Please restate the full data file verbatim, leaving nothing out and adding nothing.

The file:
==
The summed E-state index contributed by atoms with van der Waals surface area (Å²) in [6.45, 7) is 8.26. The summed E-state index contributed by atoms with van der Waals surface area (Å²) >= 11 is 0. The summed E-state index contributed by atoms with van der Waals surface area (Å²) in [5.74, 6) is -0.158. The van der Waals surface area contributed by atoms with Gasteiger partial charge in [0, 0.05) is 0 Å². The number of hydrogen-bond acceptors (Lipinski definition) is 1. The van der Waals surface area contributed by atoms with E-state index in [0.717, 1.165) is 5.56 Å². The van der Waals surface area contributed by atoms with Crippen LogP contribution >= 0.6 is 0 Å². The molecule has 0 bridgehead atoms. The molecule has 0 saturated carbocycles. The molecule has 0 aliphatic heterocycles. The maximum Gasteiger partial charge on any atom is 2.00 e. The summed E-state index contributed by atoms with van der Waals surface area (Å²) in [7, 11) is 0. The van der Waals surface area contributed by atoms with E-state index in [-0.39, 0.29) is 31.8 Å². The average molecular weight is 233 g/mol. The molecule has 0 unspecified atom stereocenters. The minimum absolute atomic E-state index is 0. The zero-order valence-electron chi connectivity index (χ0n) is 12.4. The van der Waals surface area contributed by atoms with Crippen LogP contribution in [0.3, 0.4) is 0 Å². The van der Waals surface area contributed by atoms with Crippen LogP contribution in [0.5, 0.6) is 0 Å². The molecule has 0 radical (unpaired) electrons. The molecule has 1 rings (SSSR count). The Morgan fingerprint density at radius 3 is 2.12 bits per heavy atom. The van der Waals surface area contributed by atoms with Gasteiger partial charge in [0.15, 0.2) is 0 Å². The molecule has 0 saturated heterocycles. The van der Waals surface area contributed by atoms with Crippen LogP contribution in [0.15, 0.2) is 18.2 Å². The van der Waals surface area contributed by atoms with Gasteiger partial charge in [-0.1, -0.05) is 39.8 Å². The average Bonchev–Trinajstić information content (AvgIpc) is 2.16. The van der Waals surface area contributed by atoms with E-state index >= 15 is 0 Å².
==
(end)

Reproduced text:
The summed E-state index contributed by atoms with van der Waals surface area (Å²) in [6.45, 7) is 8.26. The summed E-state index contributed by atoms with van der Waals surface area (Å²) >= 11 is 0. The summed E-state index contributed by atoms with van der Waals surface area (Å²) in [5.74, 6) is -0.158. The van der Waals surface area contributed by atoms with Gasteiger partial charge in [0, 0.05) is 0 Å². The number of hydrogen-bond acceptors (Lipinski definition) is 1. The van der Waals surface area contributed by atoms with E-state index in [0.717, 1.165) is 5.56 Å². The van der Waals surface area contributed by atoms with Crippen LogP contribution >= 0.6 is 0 Å². The molecule has 0 bridgehead atoms. The molecule has 0 saturated carbocycles. The molecule has 0 aliphatic heterocycles. The maximum Gasteiger partial charge on any atom is 2.00 e. The summed E-state index contributed by atoms with van der Waals surface area (Å²) in [7, 11) is 0. The van der Waals surface area contributed by atoms with E-state index in [-0.39, 0.29) is 31.8 Å². The average molecular weight is 233 g/mol. The molecule has 0 unspecified atom stereocenters. The minimum absolute atomic E-state index is 0. The zero-order valence-electron chi connectivity index (χ0n) is 12.4. The van der Waals surface area contributed by atoms with Crippen LogP contribution in [0.3, 0.4) is 0 Å². The van der Waals surface area contributed by atoms with Crippen LogP contribution in [0.5, 0.6) is 0 Å². The molecule has 0 radical (unpaired) electrons. The molecule has 1 rings (SSSR count). The Morgan fingerprint density at radius 3 is 2.12 bits per heavy atom. The van der Waals surface area contributed by atoms with Gasteiger partial charge in [0.15, 0.2) is 0 Å². The molecule has 0 saturated heterocycles. The van der Waals surface area contributed by atoms with Crippen LogP contribution in [0.15, 0.2) is 18.2 Å². The van der Waals surface area contributed by atoms with Gasteiger partial charge in [-0.1, -0.05) is 39.8 Å². The average Bonchev–Trinajstić information content (AvgIpc) is 2.16. The van der Waals surface area contributed by atoms with E-state index >= 15 is 0 Å².